• CTA is not necessarily in all patients with LGIB. 2023 American College of Gastroenterology and British Society of Gastroenterology guidelines recommend CTA in patients with hemodynamically significant LGIB (e.g., shock index > 1, evidence of poor systemic perfusion).
    • In other patients who are stable and the bleeding has resolved, CTA is of low yield
  • If they are critically ill and have severe bleeding, resuscitate first and consult IR, radiology, and surgery.
  • Multiphase CT imaging: noncontrast CT, venous phase, and arterial phase imaging; obtain while patient is bleeding.
    • This will increase diagnostic capability and guide further management with embolization.
    • Do not use oral contrast.
  • If CTA is negative, the likelihood of spontaneous resolution is high with a lower risk of rebleeding.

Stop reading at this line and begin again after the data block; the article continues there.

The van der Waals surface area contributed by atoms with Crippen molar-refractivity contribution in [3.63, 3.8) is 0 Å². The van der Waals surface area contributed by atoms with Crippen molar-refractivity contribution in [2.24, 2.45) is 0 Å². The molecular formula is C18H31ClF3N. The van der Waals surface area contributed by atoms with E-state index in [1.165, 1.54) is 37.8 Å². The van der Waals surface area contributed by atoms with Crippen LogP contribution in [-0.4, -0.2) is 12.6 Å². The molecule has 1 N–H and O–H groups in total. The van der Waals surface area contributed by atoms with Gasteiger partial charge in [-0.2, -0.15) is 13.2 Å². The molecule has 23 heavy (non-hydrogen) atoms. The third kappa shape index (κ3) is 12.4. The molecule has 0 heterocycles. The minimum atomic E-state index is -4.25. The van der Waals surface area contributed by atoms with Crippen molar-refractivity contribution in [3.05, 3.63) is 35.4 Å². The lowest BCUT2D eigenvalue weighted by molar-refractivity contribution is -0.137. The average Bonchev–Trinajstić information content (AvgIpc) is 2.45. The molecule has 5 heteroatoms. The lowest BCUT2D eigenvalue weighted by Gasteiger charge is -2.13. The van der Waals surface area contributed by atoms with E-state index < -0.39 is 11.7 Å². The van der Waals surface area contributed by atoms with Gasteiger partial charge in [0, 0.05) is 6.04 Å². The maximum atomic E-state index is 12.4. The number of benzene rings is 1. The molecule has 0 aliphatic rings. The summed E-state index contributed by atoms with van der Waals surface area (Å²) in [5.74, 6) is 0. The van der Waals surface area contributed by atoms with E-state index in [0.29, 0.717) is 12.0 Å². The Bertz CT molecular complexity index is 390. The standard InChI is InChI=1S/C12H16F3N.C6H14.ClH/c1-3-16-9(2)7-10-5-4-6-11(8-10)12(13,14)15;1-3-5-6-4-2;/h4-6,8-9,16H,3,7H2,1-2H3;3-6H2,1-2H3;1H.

Blood Product Transfusion:

  • If the patient has significant bleeding and is unstable, transfuse blood products.
  • If the patient is stable, multiple studies and guidelines recommend transfusion thresholds of 7 g/dL for hemoglobin, including the AABB. Consider 8 g/dL in patients with myocardial ischemia or cardiac history.
    • Post-hoc analysis of patients with LGIB compared a liberal transfusion threshold of 9 g/dL (8 g/dL in those with acute coronary syndrome) with restrictive strategy and found no difference in in-hospital mortality.
  • Platelets: Guidelines recommend platelet transfusion for patients with severe LGIB and platelet count < 30 X 109/L, with a higher threshold of 50 X 109/L if endoscopy is necessary.
    • 2023 ACG guidelines recommend against transfusing platelets to reverse an antiplatelet agent.


Anticoagulation Reversal: